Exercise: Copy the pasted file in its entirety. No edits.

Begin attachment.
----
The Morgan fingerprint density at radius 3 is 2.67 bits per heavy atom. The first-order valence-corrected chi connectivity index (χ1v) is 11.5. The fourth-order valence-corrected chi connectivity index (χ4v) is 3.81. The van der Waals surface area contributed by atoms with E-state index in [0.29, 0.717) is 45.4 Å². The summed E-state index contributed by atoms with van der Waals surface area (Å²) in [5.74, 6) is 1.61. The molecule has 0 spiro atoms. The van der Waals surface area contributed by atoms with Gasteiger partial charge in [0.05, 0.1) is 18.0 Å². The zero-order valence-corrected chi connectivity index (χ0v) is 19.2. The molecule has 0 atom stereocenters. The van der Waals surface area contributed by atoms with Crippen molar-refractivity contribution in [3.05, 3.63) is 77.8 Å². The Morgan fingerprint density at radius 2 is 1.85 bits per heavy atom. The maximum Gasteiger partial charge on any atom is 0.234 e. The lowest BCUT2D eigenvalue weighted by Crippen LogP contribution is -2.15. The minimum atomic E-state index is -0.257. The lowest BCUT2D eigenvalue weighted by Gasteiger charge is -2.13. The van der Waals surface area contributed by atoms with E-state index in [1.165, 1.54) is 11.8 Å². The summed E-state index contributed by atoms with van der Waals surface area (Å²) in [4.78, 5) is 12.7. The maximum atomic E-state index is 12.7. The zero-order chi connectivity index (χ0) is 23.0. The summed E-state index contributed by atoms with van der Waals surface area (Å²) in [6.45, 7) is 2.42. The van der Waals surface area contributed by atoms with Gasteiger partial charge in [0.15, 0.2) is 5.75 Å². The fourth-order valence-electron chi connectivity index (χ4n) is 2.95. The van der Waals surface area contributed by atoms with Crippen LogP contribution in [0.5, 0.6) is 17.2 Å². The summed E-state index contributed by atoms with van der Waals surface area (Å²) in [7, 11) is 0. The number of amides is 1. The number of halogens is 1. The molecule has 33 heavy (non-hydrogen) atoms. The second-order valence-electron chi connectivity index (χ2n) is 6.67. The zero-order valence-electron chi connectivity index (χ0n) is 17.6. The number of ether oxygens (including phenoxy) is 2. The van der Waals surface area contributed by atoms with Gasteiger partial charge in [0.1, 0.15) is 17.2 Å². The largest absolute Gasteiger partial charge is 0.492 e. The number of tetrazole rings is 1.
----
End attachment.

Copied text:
The Morgan fingerprint density at radius 3 is 2.67 bits per heavy atom. The first-order valence-corrected chi connectivity index (χ1v) is 11.5. The fourth-order valence-corrected chi connectivity index (χ4v) is 3.81. The van der Waals surface area contributed by atoms with E-state index in [0.29, 0.717) is 45.4 Å². The summed E-state index contributed by atoms with van der Waals surface area (Å²) in [5.74, 6) is 1.61. The molecule has 0 spiro atoms. The van der Waals surface area contributed by atoms with Gasteiger partial charge in [0.05, 0.1) is 18.0 Å². The zero-order valence-corrected chi connectivity index (χ0v) is 19.2. The molecule has 0 atom stereocenters. The van der Waals surface area contributed by atoms with Crippen molar-refractivity contribution in [3.05, 3.63) is 77.8 Å². The Morgan fingerprint density at radius 2 is 1.85 bits per heavy atom. The maximum Gasteiger partial charge on any atom is 0.234 e. The lowest BCUT2D eigenvalue weighted by Crippen LogP contribution is -2.15. The minimum atomic E-state index is -0.257. The lowest BCUT2D eigenvalue weighted by Gasteiger charge is -2.13. The van der Waals surface area contributed by atoms with E-state index in [1.165, 1.54) is 11.8 Å². The summed E-state index contributed by atoms with van der Waals surface area (Å²) in [4.78, 5) is 12.7. The maximum atomic E-state index is 12.7. The zero-order chi connectivity index (χ0) is 23.0. The summed E-state index contributed by atoms with van der Waals surface area (Å²) in [6.45, 7) is 2.42. The van der Waals surface area contributed by atoms with Gasteiger partial charge in [0.15, 0.2) is 5.75 Å². The fourth-order valence-electron chi connectivity index (χ4n) is 2.95. The van der Waals surface area contributed by atoms with Crippen LogP contribution in [0.5, 0.6) is 17.2 Å². The summed E-state index contributed by atoms with van der Waals surface area (Å²) in [7, 11) is 0. The number of amides is 1. The number of halogens is 1. The molecule has 33 heavy (non-hydrogen) atoms. The second-order valence-electron chi connectivity index (χ2n) is 6.67. The zero-order valence-electron chi connectivity index (χ0n) is 17.6. The number of ether oxygens (including phenoxy) is 2. The van der Waals surface area contributed by atoms with Gasteiger partial charge in [0.1, 0.15) is 17.2 Å². The largest absolute Gasteiger partial charge is 0.492 e. The number of tetrazole rings is 1.